LANCASTER – The parents of a 12-year-old boy and a 13-year-old girl who were decapitated in Lancaster pleaded not guilty Wednesday to murder and child abuse charges.
The children’s father, Maurice Jewel Taylor Sr., now 35, was arrested in December 2020 and charged with two counts of murder involving his 12-year- old son Maurice Jr. and 13-year-old daughter Maliaka, along with two felony counts of child abuse under circumstances or conditions likely to cause great bodily injury or death involving his two other sons, who were 8 and 9 at the time.
The children’s mother, Natalie Sumiko Brothwell, now 45, was arrested last September at her home in Tucson, Arizona, according to the Los Angeles County Sheriff’s Department. She is also facing the same counts as Taylor.
The Los Angeles County District Attorney’s Office confirmed that the two older children were decapitated and that the two younger boys were shown their slain siblings and forced to stay in their bedrooms for several days without food. The victims were stabbed Nov. 29, 2020, and their bodies were still inside the family’s home in the 45000 block of Century Circle when authorities arrived five days later, according to Deputy Eric Ortiz of the LASD.
Taylor worked at a physical therapy center in Santa Monica, but had been conducting training sessions via Zoom due to the COVID-19 pandemic. Some of his clients contacted authorities when they could not reach him for scheduled appointments in the week leading up to the discovery of the children’s bodies. Criminal proceedings were temporarily suspended for Taylor after a doubt was declared in December 2020 about his mental competency, but were subsequently reinstated last year.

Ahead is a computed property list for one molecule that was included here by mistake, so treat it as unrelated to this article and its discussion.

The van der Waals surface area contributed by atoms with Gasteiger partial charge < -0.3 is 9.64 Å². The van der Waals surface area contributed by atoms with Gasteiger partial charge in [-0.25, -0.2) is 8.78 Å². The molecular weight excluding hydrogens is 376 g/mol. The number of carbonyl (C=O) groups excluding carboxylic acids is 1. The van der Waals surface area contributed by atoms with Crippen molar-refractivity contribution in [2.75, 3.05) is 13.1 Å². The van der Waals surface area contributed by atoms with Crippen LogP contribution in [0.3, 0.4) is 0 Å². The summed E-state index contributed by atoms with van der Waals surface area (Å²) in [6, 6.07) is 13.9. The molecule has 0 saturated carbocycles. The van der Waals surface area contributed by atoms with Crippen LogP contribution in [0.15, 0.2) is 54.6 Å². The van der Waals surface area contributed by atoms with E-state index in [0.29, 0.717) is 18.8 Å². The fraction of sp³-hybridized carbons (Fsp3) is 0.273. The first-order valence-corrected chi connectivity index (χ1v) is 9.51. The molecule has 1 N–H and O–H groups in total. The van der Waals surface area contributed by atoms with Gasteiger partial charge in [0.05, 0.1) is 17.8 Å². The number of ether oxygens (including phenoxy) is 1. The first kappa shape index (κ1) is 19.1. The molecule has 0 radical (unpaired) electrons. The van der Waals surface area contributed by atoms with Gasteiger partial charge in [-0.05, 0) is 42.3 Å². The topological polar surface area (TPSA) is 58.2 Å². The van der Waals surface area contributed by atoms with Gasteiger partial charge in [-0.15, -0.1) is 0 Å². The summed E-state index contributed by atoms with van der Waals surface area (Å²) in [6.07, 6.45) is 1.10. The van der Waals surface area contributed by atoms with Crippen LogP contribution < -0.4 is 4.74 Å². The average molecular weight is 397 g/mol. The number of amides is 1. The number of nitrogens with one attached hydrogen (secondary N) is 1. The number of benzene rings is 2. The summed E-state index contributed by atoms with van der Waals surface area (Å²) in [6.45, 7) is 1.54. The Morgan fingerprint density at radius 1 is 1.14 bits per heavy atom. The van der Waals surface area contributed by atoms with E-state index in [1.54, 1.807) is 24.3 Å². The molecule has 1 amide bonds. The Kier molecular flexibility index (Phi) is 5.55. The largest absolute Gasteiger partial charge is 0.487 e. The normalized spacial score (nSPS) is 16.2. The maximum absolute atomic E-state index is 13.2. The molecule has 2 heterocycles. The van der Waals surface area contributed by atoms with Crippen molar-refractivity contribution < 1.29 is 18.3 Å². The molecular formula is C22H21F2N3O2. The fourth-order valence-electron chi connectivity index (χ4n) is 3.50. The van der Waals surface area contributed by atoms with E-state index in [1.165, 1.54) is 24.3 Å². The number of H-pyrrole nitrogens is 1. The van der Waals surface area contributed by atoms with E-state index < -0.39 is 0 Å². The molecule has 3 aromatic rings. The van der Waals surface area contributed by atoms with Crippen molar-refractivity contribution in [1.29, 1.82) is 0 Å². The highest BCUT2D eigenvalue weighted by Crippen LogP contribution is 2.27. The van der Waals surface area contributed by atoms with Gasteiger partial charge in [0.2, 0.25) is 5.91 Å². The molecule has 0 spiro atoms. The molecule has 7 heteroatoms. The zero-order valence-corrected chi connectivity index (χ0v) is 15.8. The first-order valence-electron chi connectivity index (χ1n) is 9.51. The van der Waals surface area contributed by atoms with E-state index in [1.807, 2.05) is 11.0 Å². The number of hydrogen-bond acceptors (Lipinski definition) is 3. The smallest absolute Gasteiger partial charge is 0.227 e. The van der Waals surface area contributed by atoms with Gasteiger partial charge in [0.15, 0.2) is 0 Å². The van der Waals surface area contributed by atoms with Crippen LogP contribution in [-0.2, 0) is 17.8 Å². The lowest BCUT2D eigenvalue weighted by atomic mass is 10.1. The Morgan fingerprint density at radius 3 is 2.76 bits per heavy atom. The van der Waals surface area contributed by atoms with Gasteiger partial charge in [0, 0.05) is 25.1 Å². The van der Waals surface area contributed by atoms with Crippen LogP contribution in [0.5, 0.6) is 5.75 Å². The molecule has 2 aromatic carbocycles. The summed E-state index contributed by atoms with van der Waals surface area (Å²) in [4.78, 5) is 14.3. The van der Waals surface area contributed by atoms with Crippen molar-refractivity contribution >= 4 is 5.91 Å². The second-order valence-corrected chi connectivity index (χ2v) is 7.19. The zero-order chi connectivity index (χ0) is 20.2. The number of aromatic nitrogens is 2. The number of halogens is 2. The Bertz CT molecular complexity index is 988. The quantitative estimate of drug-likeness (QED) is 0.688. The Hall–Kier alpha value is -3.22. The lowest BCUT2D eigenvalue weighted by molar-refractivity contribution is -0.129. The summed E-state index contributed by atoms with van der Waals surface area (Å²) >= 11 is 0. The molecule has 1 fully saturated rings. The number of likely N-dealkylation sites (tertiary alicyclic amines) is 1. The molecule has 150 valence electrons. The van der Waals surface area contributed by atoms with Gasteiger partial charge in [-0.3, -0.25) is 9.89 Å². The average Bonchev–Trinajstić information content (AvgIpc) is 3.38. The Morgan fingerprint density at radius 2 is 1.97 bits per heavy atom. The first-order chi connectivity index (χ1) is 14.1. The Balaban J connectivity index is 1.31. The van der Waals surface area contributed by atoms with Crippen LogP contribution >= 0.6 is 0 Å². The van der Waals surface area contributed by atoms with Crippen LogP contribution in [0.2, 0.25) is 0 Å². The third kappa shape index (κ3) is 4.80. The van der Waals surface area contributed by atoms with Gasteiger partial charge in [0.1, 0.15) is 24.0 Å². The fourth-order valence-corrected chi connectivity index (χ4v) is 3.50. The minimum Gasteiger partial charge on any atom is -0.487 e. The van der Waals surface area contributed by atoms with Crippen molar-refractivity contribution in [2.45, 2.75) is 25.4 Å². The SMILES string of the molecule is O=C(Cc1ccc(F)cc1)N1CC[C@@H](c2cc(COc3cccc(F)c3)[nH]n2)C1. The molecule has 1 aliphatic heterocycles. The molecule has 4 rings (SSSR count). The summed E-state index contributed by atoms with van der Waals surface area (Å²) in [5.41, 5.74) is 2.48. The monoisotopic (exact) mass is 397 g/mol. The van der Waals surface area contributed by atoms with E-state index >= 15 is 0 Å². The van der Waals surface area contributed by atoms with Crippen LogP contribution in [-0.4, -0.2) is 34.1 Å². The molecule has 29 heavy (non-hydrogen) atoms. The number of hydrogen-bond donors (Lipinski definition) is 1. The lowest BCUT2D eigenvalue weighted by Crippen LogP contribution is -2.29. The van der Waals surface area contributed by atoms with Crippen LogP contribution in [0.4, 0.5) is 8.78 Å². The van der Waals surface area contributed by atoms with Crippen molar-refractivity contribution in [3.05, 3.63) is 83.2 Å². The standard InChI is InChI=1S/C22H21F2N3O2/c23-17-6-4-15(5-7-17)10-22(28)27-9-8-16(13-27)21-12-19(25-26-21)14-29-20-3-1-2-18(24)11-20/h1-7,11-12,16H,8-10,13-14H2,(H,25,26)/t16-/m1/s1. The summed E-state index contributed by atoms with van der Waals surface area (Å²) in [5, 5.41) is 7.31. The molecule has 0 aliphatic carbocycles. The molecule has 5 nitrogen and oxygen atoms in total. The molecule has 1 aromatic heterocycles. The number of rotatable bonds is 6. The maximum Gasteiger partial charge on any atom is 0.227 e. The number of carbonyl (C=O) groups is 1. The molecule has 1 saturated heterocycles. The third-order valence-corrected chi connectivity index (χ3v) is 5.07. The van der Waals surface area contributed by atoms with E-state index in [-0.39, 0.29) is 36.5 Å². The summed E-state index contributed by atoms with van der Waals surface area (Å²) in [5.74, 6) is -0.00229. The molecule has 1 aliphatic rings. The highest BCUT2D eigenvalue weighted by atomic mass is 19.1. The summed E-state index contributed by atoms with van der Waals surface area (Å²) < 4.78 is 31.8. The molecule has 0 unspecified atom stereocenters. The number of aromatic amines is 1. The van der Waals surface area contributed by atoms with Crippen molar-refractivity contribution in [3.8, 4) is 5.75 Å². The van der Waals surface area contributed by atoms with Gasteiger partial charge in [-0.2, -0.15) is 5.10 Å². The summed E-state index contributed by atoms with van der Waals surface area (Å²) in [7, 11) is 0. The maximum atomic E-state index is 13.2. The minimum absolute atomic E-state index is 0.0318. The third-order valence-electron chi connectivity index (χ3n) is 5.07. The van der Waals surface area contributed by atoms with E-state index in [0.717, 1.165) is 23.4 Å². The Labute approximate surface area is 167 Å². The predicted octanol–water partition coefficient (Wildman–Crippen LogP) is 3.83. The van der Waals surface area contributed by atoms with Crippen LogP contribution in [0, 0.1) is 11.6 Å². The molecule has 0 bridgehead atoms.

Taylor and Brothwell each remain jailed in lieu of $4.2 million bail and are due back in a Lancaster courtroom Feb. 15.
Without naming Taylor, District Attorney George Gascón noted in December 2020 that a defendant charged in a “horrific case in Lancaster” could face “more than a half a century” behind bars if he’s convicted. The murder charges against Taylor do not include special circumstance allegations that could have made him eligible for the death penalty or life in prison without the possibility of parole.
Taylor faces a potential state prison sentence of 57 years and four months to life if convicted as charged, according to the District Attorney’s Office. It was not immediately clear whether Brothwell could face the same potential life prison sentence if she is convicted as charged.
Gascón said he has heard the “hue and cry” about how the filing decision may “somehow provide less safety for our community in the case.”
“What would be the utility to take somebody that is probably going to spend the rest of his life in prison to continue to add years and waste taxpayers’ money on additional litigation?” Gascón asked soon after being sworn in to office.
Previous related stories: